Back in August, Ed McDonough and I drove from Southern California to Bonneville, Utah (some 700 miles, one way), to take part in the annual Bonneville Speedweek. Now, you probably think I’m nuts (and you’re right) but I enjoy these road trips – in a masochistic, male-bonding sort of way.
For those of us who love to drive, what could be better? You take a brand new Jaguar X-type (borrowed from our good friends at Jaguar), you stock it up with three six-packs of Diet Coke, six containers of caramel popcorn, two extra large bags of Cheetos, a fist full of beef jerky and an apple (not to eat, but to convince yourself that you’re living healthy), and you drive as fast as you can, for as long as you can, or until you start to hallucinate.
My wife can’t seem to get her arms around this call of the open road thing, but then again, she thinks that every road trip – regardless of length – takes about ten minutes. Her idea of a road trip is that five minutes from the front door she falls asleep in the passenger seat and then five minutes before arrival at our destination she wakes up and proclaims, “Are we there already?” Meanwhile, I look like a bleary-eyed heroine addict coming down off a bad three-day binge.
No, I’m convinced the road trip remains the last bastion of mechanized male bonding. No unnecessary “antique” or “fruit stand” stops, no kids battling over who’s breathing too much on who; just you, the car and a friend who pushes you to stop driving like an old lady and keep it above 100.
As I drove across the Nevada desert, mulling these deep imponderables, my mind rolled back the years to my first long trip, pulling a racecar. My friend (for reasons of anonymity, we’ll call him Tom Kirksey) and I were towing our freshly finished racecar from Los Angeles to Phoenix. As with most first-timers, we loaded the racecar on an open trailer, hitched it to the back of an underpowered Chevy Astro van, loaded the van with enough tools and spare parts to outfit a two-car NASCAR team for a season and then headed East.
As we approached the long expanse of open desert at the California border, we stopped and made two critical – if not life threatening – mistakes. First, we didn’t tank up the mini-van, and second, we each bought 32-oz. “Big Gulp” colas. Neither mistake revealed itself immediately, but the first became apparent about an hour out of town. As the fuel gauge plummeted with alarming speed, we both realized that we hadn’t really accounted for the 36,000 lbs. of equipment that we were pulling behind the 2.5-liter van. Some quick calculations revealed that the next fuel stop was in about 50 miles, and we were already dangerously hovering near the “E” for empty head.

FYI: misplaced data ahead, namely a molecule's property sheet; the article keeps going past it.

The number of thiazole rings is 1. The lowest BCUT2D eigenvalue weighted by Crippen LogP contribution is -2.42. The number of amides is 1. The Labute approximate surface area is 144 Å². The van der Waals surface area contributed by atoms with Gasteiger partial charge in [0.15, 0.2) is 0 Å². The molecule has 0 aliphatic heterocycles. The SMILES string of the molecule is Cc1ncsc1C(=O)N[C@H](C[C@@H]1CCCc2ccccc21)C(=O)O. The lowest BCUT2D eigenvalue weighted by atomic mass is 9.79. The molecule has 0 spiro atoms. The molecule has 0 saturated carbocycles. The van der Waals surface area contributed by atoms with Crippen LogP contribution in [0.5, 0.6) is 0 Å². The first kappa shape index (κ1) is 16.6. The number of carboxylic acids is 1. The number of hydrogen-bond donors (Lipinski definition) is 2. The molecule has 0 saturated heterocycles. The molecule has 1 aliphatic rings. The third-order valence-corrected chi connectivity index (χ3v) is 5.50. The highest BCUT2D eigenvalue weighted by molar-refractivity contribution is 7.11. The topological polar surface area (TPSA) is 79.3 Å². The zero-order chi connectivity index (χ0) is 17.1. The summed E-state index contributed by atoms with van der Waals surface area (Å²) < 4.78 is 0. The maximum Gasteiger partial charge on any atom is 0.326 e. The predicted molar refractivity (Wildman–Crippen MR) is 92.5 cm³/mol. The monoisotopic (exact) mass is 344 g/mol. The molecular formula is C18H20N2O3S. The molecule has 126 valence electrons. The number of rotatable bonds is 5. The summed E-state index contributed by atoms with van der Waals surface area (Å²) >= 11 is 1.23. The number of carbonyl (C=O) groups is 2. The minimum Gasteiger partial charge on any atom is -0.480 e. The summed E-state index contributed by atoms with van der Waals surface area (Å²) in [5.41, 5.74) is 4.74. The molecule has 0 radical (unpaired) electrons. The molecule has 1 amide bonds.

About this same time, the second mistake became shockingly apparent to us – the human body is not designed to hold 32-ozs. of frosty refreshment. What were we to do? We didn’t dare stop, for fear of the extra gas it would take to get going again. Yet, according to Tom, there was no way he was going to make it 50 miles to the next stop. I thought about our problem a moment, until the next thing I know, Tom is – shall we say – “refilling” his “Big Gulp” cup in the passenger seat. Ok, definitely not the most pleasant experience in the world, but I suppose it was the only viable solution. However, it was at this point that things seemed to get blurry and go into slow motion – like a scene out of a Sam Peckinpah movie.
Out of the corner of my eye, I see Tom start to roll down his window. It took me a split-second too long to comprehend what was about to happen. It was like one of those dreams where you are trying to run, but your legs won’t move. I slowly turned and managed to shout out, “Noooohhhhhh!” At that same instant, Tom had raised the “refilled” 32-oz. “Big Gulp” and naïvely attempted to jettison its contents out the window at 60 mph. The resulting image will forever be indelibly etched into my brain – Tom, frozen in place, arm halfway out the window, stunned look of realization on his face, and 32-ozs. of his recycled refreshment all over his face and clothes.
So how was this life-threatening, you may ask? After a second of stunned amazement, I began laughing so hard, I damn near jackknifed the truck and trailer. The more I think about this, the more I think I’m going to fly to Bonneville next year.